A prospective randomized study of a dental appliance compared with uvulopalatopharyngoplasty in the treatment of obstructive sleep apnoea.

Acta Otolaryngol 999; 9(4):503-9.

Department of Otorhinolaryngology, Central Hospital, Vasteras, Sweden

The enthusiasm for uvulopalatopharyngoplasty (UPPP) in the treatment of obstructive sleep apnoea (OSA) has declined in recent years, partly because of a lower success rate over time and partly because of adverse effects. Reports on the beneficial effects of dental appliances exist, but only one prospective randomized study has been published comparing dental appliances with nasal continuous positive airway pressure (CPAP)-treatment. No study has been published comparing dental appliance treatment with UPPP. Ninety-five male patients with confirmed OSA, subjective daytime sleepiness and an apnoea index (Al) > 5 were randomized for subsequent treatment with either a dental appliance or UPPP. There were 49 patients in the dental appliance group and 46 in the UPPP group. Thirty-seven patients in the dental appliance group and 43 in the UPPP group completed the I 2-month follow-up. The success rate (rate of patients with at least a 50% reduction in Al) for the dental appliance group was 95%, which was significantly higher (p < 0.01) than the 70% success rate for the UPPP group. According to the criteria for OSA (apnoea index > or = 5 or apnoea/hypopnoea index > or = I 0), 78% of the dental appliance group and 5 1 % of the UPPP group were normalized after 12 months. The difference between the groups was significant (p < 0.05). These findings suggest that the dental appliance technique is useful in the treatment of mild to moderate OSA.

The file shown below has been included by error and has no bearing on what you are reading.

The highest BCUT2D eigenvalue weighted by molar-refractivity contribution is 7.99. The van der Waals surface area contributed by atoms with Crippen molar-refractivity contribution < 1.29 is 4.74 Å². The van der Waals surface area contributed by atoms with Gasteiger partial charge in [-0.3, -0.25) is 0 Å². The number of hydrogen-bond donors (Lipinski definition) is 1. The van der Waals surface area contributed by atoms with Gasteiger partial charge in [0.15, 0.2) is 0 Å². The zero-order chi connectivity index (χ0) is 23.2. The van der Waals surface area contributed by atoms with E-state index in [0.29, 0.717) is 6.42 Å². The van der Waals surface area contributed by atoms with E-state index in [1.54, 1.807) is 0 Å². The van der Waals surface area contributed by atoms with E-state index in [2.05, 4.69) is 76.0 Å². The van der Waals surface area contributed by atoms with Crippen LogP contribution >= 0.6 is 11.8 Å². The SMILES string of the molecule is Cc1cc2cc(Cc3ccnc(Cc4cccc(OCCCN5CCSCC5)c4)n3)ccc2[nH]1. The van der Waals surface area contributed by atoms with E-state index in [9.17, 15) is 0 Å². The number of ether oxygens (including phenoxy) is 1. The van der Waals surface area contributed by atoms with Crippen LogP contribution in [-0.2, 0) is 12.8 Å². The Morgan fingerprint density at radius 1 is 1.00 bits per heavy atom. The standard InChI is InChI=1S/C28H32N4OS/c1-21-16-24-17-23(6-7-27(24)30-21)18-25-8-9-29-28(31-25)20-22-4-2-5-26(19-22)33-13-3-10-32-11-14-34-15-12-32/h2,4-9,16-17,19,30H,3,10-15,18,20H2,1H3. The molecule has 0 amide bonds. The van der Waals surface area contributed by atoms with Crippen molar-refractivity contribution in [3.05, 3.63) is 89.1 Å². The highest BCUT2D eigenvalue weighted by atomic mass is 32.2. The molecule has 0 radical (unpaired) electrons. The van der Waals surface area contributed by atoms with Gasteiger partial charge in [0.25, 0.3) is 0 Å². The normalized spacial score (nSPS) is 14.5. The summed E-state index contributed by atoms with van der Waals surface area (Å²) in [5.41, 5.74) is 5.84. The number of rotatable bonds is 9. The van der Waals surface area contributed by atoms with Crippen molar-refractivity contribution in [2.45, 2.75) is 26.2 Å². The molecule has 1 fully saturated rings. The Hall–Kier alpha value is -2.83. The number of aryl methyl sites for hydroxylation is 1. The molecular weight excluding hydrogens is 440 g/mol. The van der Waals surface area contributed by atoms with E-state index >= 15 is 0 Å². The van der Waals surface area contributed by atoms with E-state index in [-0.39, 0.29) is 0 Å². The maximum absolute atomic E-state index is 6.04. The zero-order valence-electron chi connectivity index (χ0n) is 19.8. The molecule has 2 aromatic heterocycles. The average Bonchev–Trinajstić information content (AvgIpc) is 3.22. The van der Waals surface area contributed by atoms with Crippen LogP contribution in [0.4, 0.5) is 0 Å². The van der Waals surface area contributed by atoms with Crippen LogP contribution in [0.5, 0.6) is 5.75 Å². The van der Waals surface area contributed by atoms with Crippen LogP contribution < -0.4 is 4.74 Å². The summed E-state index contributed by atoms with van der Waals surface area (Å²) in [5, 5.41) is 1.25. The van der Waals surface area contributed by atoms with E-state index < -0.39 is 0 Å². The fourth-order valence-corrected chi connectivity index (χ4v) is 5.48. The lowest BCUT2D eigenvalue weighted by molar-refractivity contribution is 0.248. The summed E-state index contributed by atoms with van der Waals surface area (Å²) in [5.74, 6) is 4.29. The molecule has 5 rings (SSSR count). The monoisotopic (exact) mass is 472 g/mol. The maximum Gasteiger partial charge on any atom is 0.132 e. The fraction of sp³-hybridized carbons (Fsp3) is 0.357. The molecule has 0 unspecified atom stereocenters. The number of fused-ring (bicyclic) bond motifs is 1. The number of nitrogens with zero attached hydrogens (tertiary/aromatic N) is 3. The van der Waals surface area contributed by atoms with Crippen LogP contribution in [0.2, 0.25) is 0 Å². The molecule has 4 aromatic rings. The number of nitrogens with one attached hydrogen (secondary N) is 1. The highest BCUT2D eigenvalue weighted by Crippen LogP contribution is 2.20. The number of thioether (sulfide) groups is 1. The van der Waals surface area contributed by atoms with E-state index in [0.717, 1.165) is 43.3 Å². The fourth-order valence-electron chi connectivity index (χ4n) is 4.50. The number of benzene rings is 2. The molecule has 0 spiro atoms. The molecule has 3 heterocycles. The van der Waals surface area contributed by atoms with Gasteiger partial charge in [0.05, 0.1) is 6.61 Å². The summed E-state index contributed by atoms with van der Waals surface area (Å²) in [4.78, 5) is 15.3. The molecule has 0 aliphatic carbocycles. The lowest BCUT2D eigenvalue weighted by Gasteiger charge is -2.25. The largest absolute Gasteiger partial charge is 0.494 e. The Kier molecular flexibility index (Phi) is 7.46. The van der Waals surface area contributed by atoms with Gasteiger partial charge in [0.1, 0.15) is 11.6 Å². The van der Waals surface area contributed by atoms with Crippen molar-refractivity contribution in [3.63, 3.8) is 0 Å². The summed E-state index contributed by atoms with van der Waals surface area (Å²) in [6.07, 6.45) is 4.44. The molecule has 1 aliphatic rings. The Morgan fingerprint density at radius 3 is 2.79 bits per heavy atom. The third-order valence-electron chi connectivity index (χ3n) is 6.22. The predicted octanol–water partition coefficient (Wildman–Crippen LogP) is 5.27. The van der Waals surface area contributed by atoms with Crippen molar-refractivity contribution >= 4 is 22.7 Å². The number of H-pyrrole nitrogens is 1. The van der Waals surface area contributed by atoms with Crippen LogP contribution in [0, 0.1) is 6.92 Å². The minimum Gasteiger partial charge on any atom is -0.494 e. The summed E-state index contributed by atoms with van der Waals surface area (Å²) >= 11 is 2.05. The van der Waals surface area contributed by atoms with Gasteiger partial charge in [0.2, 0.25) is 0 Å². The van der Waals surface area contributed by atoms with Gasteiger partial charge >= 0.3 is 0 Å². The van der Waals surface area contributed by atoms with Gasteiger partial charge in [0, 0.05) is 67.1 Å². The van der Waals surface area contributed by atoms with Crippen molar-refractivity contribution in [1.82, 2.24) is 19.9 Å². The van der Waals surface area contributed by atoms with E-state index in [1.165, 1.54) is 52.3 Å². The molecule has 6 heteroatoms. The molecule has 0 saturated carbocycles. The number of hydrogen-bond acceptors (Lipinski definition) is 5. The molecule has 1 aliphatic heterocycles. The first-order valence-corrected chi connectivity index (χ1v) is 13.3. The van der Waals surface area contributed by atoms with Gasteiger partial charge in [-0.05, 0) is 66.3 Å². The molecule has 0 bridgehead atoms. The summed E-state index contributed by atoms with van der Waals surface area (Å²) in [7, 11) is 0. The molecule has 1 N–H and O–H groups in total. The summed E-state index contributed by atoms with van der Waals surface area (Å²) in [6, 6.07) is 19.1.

Summary: Oral Appliance therapy had a better success rate in treating Sleep Apnea than did UPPP.

A crossover study comparing the efficacy of continuous positive airway pressure with anterior mandibular positioning devices on patients with obstructive sleep apnea.

Chest 1996-109(6)-.1477-83 7
Department of Diagnostic Sciences and Orofacial Pain, School of Dentistry, University of California, Los Angeles, USA